Paulette Struckman who shared this phenomenon with me (and two of her students who used it for a science fair project) in my first year of teaching.

Andy Rundquist who has a blog post focusing on a totally different aspect of this kind of bouncing (with rugby balls, not tic tacs).

8 thoughts on “Tic Tac Bounce

  1. I love the fact that in that video the first bounce causes a rotation that’s hard to see (it seems that the axis of rotation is in the plane of the video).

    Here’s my question: What would be wrong about lumping that rotational energy into thermal? One problem I see is that rarely do you get such organized motion (the high bounce) out of thermal energy, but this is a pretty singular system (really one particle as opposed to the N particles necessary to model thermal stuff).

    1. I’m not 100% sure I understand what you are asking. Are you saying that we would model the energy as being stored as thermal initially and transferred to being gravitational energy instead of thinking of it as rotational kinetic energy? So basically we think of it as being colder when it is higher and warmer when it is lower?

      If so, then—I would have to think more about that for myself. For my students, I think that it wouldn’t jive totally with the way we’ve been thinking/talking about thermal energy (as submicroscopic kinetic energies, or the random-direction shaking of tiny particles). I think it would be weird to say that motion we could see at the macroscopic level would be considered thermal energy. (Also, in our class thermal energy only increases. In chemistry (or when they come back for a second year of physics) things can cool off.)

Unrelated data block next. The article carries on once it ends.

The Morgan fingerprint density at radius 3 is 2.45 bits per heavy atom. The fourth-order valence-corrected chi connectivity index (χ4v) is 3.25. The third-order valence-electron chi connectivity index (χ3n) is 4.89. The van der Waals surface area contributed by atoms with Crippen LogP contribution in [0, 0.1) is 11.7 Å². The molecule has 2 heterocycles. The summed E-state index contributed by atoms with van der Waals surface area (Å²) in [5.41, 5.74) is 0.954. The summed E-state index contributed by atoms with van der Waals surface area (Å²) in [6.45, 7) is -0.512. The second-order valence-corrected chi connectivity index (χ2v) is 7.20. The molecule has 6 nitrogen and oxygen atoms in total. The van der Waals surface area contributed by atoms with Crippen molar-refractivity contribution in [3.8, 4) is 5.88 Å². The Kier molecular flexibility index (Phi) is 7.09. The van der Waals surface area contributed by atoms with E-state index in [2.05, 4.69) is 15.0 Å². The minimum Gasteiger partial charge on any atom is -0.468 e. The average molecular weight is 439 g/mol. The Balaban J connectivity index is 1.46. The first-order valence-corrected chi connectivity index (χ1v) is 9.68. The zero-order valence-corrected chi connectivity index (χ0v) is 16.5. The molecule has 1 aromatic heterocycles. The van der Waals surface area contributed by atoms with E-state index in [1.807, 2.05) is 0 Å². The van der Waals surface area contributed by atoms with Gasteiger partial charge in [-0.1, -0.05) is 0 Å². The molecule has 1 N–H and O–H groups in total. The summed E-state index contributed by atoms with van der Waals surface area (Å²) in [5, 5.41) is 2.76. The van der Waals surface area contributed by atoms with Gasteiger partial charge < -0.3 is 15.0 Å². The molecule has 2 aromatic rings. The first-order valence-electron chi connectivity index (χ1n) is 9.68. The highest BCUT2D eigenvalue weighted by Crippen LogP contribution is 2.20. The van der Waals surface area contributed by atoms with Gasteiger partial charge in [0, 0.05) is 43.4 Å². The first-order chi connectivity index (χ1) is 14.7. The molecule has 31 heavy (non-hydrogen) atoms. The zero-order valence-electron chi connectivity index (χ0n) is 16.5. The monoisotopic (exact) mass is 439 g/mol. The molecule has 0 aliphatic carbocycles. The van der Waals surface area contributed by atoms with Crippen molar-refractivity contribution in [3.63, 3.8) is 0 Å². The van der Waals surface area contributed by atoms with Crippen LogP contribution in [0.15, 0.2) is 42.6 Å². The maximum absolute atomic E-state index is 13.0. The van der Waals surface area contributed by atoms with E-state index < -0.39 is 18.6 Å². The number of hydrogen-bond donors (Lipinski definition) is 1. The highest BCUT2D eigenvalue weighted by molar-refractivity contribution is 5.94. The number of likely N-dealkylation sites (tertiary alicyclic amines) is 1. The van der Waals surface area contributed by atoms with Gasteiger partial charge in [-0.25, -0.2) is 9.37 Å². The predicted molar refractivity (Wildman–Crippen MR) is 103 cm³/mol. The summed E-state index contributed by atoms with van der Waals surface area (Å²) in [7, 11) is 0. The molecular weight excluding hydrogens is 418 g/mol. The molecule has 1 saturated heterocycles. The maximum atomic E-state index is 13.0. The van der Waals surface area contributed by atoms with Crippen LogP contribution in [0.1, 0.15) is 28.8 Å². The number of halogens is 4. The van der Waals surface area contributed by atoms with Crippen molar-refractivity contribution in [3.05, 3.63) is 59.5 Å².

Or maybe say more about what you’re thinking. I’m curious! 🙂

      1. I guess what I was thinking is that thermal energy is often just internal rotational energy that doesn’t count toward macroscopic translation. I guess there’s a problem with thinking about macroscopic rotation, but again this is a weird singular system.

        1. Now I’m imagining dropping a large box with tic tacs inside that I can’t see. (Not the box they came in. A bigger box.) When the box hits the ground, some of the initial energy of the system goes to making things warmer and some goes to making tic tacs spin more. Cool! If I ever get another chance at a 2nd year HS class, I’d want to explore this line of thinking more with them. Thanks!

  2. Love it!
    Andy, one concern I have with lumping rotational with thermal is I tend to use thermal as the “dumping ground” for energy that cannot be easily recovered in “usable” (e.g. kinetic or gravitational) forms. But we see that rotational clearly can be ‘recovered.’

  3. THANK YOU FOR THIS! I just used it for my AP Physics 1 class as a demo for introducing rotational energy. After they explained why a bouncing ball bounces lower and lower on each consecutive bounce, they were a bit flummoxed to see a tic tac’s variable bounce. Sure enough after about three minutes, some students were able to notice the difference in rotation and from there we moved right into the disk vs ring race down a ramp. Thank you so much for sharing this idea and please keep the good stuff coming!